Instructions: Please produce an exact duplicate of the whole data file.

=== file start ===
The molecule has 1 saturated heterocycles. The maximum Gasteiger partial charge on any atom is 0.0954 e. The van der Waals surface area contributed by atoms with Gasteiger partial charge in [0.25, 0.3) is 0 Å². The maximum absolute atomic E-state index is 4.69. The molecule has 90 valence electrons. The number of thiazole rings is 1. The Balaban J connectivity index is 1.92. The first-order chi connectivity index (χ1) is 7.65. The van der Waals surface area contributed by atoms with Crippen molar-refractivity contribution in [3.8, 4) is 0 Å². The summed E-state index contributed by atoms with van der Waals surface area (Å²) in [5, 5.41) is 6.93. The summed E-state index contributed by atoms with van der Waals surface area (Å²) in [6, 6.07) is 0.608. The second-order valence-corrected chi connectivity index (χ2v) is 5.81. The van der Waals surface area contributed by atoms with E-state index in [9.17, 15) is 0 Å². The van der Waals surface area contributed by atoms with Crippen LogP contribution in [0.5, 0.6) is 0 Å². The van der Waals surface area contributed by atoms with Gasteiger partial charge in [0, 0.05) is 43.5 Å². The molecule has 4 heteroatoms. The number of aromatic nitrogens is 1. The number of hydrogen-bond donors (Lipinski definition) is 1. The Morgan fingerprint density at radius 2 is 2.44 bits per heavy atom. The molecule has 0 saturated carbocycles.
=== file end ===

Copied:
The molecule has 1 saturated heterocycles. The maximum Gasteiger partial charge on any atom is 0.0954 e. The van der Waals surface area contributed by atoms with Gasteiger partial charge in [0.25, 0.3) is 0 Å². The maximum absolute atomic E-state index is 4.69. The molecule has 90 valence electrons. The number of thiazole rings is 1. The Balaban J connectivity index is 1.92. The first-order chi connectivity index (χ1) is 7.65. The van der Waals surface area contributed by atoms with Crippen molar-refractivity contribution in [3.8, 4) is 0 Å². The summed E-state index contributed by atoms with van der Waals surface area (Å²) in [5, 5.41) is 6.93. The summed E-state index contributed by atoms with van der Waals surface area (Å²) in [6, 6.07) is 0.608. The second-order valence-corrected chi connectivity index (χ2v) is 5.81. The van der Waals surface area contributed by atoms with E-state index in [9.17, 15) is 0 Å². The van der Waals surface area contributed by atoms with Crippen LogP contribution in [0.5, 0.6) is 0 Å². The van der Waals surface area contributed by atoms with Gasteiger partial charge in [0, 0.05) is 43.5 Å². The molecule has 4 heteroatoms. The number of aromatic nitrogens is 1. The number of hydrogen-bond donors (Lipinski definition) is 1. The Morgan fingerprint density at radius 2 is 2.44 bits per heavy atom. The molecule has 0 saturated carbocycles.